I also am amazed at the length of time to develop (or publish) the standard. Looks to me like the automotive industry would begin with a viable standard and design around that or at least plan on their product being tested to it. I am not in the automotive industry so I don't really know the ins and outs of the industry but it does seem strange.
10 minutes get's us to 80% charged. How long will it take to get to 100%?
You typically would not fast charge past 80%. You'd revert to Level 1 or 2, as it is then approaching the top-off region. At level 2 that would typically add about 24 miles of range per hour for a 6.6kW on-board charger.
So, I'm not an Engineer, so, this may be an incredibly ignorant question, but, from a consumer (who is *extremely* interested in getting an electric car) standpoint I wonder about compatibility. The article mentions that the quick charging stations won't be available for homes (which is fine), but also mentions that the hardware will have two extra pins... will the interfaces still be able to be used with home-based charging stations?
Good question, Lardo140. I'll try to get an answer for you (or maybe one of our readers knows the answer). The last 20% takes a long time because the charge rate slows down at that point. Because these battery packs are so expensive, everyone is afraid of damaging them through overcharging.
Of course you mean most homes in North America, not France, for example. In any case, a home either has a 24 kVA or 48 kVA power entry. A full charge is perhaps 16 kWh. The math says 20 minutes but likely more if you want to keep the lights on or less if you have storage. But everything has to start somewhere. Setting the vehicle capability high in a standardized way permits standards to be developed. 10 minute charging implies 96 kVA at the vehicle and ~10 kWh of storage in a residential charger. Or, houses could be supplied with 240/120 3-phase (wild phase) power, like many commercial buildings, increasing the service to 83 kVA for the cost of one wire. But in the real world, most people don't drive around running on empty. Nor is their average time parked in the drive less than 30 minutes. Obviously for PHEVs - you get what you get based on time available but full charge is only 4-10 kWh so 10 minute charge at home may just be doable.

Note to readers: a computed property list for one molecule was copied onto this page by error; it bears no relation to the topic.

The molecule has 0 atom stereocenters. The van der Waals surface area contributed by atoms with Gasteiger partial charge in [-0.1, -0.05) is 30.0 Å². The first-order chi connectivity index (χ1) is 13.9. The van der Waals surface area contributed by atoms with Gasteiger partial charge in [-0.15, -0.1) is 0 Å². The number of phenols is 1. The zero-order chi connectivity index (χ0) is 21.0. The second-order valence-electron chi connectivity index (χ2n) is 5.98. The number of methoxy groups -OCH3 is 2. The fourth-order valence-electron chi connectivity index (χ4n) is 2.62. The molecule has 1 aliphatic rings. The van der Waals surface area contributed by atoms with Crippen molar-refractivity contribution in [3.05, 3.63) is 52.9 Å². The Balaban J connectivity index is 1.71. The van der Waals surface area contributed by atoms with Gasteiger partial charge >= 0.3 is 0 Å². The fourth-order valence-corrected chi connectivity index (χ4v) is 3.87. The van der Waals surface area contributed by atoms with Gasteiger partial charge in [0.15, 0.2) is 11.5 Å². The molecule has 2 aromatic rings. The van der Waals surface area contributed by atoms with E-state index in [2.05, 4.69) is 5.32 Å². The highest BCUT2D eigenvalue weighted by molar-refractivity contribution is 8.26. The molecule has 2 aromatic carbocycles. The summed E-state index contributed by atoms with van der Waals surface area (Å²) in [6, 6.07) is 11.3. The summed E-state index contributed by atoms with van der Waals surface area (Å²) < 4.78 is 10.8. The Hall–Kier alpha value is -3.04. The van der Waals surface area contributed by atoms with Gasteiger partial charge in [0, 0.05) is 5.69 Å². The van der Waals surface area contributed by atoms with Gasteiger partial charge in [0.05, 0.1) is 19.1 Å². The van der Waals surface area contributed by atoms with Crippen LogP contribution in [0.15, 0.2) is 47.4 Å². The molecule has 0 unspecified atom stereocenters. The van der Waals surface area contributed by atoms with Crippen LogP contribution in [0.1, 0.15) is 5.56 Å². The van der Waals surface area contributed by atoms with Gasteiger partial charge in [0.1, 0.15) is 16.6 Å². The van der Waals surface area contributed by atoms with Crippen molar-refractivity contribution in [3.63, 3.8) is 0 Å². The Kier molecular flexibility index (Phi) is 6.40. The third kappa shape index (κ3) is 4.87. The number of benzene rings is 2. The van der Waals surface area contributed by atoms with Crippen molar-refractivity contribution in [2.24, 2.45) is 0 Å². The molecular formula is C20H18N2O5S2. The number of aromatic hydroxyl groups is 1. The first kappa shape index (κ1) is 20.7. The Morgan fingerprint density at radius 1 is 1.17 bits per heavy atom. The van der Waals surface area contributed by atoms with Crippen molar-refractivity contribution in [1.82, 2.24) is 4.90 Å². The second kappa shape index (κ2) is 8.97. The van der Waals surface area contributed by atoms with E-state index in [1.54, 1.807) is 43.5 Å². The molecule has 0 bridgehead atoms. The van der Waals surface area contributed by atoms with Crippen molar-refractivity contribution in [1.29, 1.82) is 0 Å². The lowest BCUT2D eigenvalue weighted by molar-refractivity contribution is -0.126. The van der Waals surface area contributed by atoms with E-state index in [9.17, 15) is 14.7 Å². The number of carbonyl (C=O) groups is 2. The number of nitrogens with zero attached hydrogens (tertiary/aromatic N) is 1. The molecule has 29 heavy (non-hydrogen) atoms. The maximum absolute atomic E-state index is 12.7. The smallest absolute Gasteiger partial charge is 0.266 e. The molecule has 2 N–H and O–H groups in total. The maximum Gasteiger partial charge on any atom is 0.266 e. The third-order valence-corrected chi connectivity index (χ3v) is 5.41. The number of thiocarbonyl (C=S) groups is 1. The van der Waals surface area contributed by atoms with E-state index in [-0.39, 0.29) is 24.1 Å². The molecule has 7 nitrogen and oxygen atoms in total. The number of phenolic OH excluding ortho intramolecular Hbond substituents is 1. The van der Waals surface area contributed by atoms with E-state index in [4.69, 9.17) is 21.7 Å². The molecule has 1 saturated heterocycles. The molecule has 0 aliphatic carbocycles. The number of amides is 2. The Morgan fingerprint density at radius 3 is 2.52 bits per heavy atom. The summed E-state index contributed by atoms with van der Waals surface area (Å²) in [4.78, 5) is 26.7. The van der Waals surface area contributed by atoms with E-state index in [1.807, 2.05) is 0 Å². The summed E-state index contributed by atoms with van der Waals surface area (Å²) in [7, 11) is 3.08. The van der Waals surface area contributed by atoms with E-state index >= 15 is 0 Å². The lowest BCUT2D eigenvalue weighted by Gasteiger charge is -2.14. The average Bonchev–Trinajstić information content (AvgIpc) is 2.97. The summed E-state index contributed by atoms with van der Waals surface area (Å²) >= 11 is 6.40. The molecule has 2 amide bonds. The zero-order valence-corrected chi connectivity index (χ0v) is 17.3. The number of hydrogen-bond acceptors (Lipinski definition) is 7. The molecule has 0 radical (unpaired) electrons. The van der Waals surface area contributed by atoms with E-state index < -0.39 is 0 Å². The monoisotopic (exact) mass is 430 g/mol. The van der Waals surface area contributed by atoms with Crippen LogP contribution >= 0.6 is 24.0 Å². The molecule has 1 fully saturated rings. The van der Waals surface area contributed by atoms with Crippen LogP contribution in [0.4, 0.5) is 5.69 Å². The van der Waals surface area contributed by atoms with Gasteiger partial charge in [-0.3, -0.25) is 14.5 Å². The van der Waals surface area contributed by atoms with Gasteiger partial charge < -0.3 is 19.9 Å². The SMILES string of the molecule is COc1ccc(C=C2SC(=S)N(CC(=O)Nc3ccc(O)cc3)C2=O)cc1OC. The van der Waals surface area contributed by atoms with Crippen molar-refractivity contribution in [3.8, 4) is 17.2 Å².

You don't have to burn any coal. No one is holding a gun to your head. It's a concious decision on your part to do so. Each and every individual American uses 3.4 tons of coal each year. Good choice. There are plenty of better energy sources. The only excuse for coal is that it's cheap mostly because they are exempt from environmental regulations which everyone else must meet and because no one put a value on the land use (now over 200 mountains and 15000 miles of waterways obliterated). At the current rate, in your lifetime you personally will have destroyed 2.5 acres of land and along with 250 friends killed one human. Nice one.
At least this coal burning is domestically made energy rather than part of the $37 Billion we send each month to foreign countries that want to kill us. The implementation of EVs and PHEVs could have profound impacts on our debt while creating thousands of new jobs in the energy production and distribution related fields.
Engineers at Fuel Cell Energy have found a way to take advantage of a side reaction, unique to their carbonate fuel cell that has nothing to do with energy production, as a potential, cost-effective solution to capturing carbon from fossil fuel power plants.
To get to a trillion sensors in the IoT that we all look forward to, there are many challenges to commercialization that still remain, including interoperability, the lack of standards, and the issue of security, to name a few.
This is part one of an article discussing the University of Washington’s nationally ranked FSAE electric car (eCar) and combustible car (cCar). Stay tuned for part two, tomorrow, which will discuss the four unique PCBs used in both the eCar and cCars.
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